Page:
Friday, October 14, 2016

8-4-4 and how it almost ruined us had we let it and the teachers that made it worthwhile.




 So one evening this week after one of those days, I was in a Kawangware matatu, they were playing good reggae so  of course I zoomed out and was so engrossed in composing a story in my head for my- This Chic series- when the conductor opened the door and said, Kairitu ga kĩnoo, ũka.(girl going to Kinoo, please come) and he pressed a 20 bob coin in my palm. I was happy, he gave me my due change since they stopped before my drop off point, 20 shillings away and he didn’t shout at me to harakisha! He humanised me.

And then something clicked in my brain. A few years after high school, (many years ago) I whined a lot about the 8-4-4 system and how it wasn’t meant for people like me. And how disappointing it was to look at the University registration forms and find that none of the courses listed on the form interested me. And how scoring A’s in languages meant nothing if you didn’t have a good grade in Chemistry regardless of never having the desire to be a scientist. The thing with the system was, it taught us how to pass exams and little about co-existence with our fellow humans, just to mention one thing. You just needed the right combination, never mind the fact that maybe you liked Geography, it was  more interesting to you, than SAAAAY  History?
 
 I liked these

And at 15, they asked me to choose between Agriculture and Christian Religious Education.
I was scoring 80% in CRE and maybe 50 % in Agriculture. I chose Agriculture.  I didn’t understand much of it, I didn’t know which fertilizer was supposed to be put in when and which leaves made cows produce more milk. My kales wilted a week after planting and in the end I got an average grade as I expected. It didn’t help with my marks, and the days I spent weeding that kale garden didn’t make me a better farmer.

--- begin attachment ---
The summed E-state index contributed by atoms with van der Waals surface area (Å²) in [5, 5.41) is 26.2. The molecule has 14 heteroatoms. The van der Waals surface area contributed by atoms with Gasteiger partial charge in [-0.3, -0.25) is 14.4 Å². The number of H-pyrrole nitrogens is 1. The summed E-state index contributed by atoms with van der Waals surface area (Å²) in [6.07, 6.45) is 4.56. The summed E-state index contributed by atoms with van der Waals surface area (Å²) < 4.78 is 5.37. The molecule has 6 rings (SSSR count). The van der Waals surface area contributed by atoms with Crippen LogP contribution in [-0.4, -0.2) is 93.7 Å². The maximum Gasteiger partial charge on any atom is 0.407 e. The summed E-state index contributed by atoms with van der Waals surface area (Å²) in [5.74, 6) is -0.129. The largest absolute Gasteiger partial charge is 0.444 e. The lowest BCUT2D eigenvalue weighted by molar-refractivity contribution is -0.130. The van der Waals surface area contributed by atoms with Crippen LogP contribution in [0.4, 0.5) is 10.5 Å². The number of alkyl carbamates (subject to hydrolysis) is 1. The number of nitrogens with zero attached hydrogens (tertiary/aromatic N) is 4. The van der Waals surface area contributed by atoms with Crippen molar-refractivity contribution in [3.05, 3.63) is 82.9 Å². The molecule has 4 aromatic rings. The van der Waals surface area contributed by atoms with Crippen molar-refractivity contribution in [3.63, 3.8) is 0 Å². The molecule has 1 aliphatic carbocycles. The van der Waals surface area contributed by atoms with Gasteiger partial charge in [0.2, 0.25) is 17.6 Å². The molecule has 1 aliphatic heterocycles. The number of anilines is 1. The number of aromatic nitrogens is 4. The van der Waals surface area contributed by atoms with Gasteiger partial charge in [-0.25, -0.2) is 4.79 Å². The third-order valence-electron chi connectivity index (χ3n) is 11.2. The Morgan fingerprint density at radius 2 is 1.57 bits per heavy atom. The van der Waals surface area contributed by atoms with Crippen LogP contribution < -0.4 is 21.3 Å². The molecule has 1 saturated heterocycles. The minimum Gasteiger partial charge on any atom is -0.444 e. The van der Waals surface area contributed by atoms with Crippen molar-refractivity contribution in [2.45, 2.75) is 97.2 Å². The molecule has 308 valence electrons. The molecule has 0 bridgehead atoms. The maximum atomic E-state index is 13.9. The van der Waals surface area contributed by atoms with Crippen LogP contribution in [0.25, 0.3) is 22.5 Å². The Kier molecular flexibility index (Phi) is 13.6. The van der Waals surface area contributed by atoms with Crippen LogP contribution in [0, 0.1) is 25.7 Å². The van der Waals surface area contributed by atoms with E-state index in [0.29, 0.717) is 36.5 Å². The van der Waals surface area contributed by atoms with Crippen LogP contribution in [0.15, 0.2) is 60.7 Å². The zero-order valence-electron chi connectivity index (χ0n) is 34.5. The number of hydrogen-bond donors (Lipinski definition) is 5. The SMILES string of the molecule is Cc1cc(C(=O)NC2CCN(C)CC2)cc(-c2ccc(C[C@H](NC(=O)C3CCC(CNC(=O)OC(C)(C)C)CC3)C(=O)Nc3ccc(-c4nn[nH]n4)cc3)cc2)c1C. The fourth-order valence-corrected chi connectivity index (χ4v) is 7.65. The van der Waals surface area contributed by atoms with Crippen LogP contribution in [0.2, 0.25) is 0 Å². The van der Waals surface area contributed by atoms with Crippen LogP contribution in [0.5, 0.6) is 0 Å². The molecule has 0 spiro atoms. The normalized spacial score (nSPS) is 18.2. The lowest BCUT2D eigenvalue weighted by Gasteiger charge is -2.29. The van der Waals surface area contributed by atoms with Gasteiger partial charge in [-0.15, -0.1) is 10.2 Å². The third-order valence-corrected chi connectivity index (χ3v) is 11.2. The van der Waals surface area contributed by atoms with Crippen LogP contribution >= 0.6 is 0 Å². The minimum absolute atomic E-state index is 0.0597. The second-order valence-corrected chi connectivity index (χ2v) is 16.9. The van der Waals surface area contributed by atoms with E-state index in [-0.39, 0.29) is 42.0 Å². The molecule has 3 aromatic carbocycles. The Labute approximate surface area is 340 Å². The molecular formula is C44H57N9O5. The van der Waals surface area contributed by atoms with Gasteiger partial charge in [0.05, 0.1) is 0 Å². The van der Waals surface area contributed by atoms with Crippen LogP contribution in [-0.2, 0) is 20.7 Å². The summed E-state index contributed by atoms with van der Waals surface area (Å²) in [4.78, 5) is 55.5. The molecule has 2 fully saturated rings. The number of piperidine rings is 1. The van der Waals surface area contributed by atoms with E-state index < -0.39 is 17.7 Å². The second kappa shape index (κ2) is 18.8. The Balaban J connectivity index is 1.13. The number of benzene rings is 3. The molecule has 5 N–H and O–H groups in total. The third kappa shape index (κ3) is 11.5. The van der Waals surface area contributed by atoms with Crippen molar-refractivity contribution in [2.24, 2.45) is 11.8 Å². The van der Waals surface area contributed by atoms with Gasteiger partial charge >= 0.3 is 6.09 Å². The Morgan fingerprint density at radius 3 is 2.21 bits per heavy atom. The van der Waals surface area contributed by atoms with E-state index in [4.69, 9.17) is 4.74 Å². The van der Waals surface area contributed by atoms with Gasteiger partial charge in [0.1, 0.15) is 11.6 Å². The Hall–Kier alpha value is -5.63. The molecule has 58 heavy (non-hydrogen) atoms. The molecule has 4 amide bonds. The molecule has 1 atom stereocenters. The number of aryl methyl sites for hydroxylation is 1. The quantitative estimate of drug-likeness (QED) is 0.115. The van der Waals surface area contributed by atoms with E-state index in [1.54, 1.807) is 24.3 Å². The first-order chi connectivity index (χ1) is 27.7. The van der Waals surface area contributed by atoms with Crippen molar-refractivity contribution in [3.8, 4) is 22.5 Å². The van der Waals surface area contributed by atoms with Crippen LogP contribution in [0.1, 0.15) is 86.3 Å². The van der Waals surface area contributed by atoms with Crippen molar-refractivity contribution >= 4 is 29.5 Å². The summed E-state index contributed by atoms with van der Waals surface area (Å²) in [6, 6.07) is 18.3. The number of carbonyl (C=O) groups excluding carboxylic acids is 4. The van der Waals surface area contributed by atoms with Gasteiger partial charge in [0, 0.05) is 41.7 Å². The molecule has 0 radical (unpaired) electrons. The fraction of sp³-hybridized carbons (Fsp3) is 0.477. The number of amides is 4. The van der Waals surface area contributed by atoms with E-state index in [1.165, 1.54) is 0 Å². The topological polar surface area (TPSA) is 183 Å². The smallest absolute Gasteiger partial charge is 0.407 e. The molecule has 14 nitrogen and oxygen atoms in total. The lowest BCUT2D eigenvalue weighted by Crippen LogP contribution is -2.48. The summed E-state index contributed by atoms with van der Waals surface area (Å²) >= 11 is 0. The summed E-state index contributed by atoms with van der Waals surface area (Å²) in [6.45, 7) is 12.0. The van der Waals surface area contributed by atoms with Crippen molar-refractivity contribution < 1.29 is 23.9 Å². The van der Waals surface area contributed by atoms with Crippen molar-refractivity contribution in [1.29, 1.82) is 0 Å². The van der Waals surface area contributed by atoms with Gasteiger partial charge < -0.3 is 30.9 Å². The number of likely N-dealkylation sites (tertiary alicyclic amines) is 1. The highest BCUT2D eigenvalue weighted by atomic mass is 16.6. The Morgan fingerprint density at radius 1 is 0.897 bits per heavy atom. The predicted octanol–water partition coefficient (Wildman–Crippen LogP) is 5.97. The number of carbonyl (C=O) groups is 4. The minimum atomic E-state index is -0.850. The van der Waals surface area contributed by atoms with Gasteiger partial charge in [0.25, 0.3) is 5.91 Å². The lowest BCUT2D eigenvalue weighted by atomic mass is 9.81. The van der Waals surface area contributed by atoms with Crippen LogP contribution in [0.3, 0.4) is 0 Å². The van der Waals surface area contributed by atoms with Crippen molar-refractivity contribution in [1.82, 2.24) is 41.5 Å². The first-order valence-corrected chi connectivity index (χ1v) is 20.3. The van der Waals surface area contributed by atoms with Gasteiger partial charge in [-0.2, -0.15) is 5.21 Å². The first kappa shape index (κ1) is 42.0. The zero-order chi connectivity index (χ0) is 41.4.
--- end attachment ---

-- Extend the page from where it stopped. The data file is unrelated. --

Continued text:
But I now know why I chose Agriculture and not CRE and ruined my chance of succeeding in the 8-4-4 system.

The Agriculture teacher. He was called Mr Gitonga. We had a nickname for him which I forgot, even the other teachers had a nickname for him. I’ll describe him. He hardly ever attended morning assembly. You would never find him in the staffroom. You could find him in the Agriculture lab, but not often.

He discouraged us from using three different colored pens to take down notes. He said “you just need to underline the headings.” He also said we didn’t need to get a new exercise book every term, “just leave a blank page to show where a new term began.” 

When he was on duty, you knew you would be ok. He didn’t stop you randomly on your way to
Downloos, (our daytime latrines) to ask where you were going, he just ignored you and you ran very quickly coz you were not sure what he was thinking. Students said he was weird. I thought he was interesting. 

He was human. He was real. And every time I went into his lectures, I didn’t learn much agriculture, but I felt enriched. He would quote from books. I went in for the valuable life lessons he taught. And while everyone was being too prim and uptight, he did his lectures and let alone the sideshows.

As he dictated notes, he would throw in a hefty speech about life. Like how teenage girls think they have everything sorted out but they do not. Later we found out he had a teenage girl in another school when she came to conduct Christian Union services during her midterm.

I have always been attracted to knowledge and honor. If I meet a person that knows more than me and is willing to share the knowledge, I want to make them my best friend. I am also drawn to people that honor themselves. People who stand up for what they know is right, people who don't get carried away. Men and women of honor.

So while 8-4-4 refused to acknowledge my desire for in-depth knowledge, I still subconsciously knew what I wanted in life, what kind of knowledge I needed.

That’s what clicked, when the konda called me Kairitu ga Kĩnoo and made me feel like a star in my own one man guitar song.


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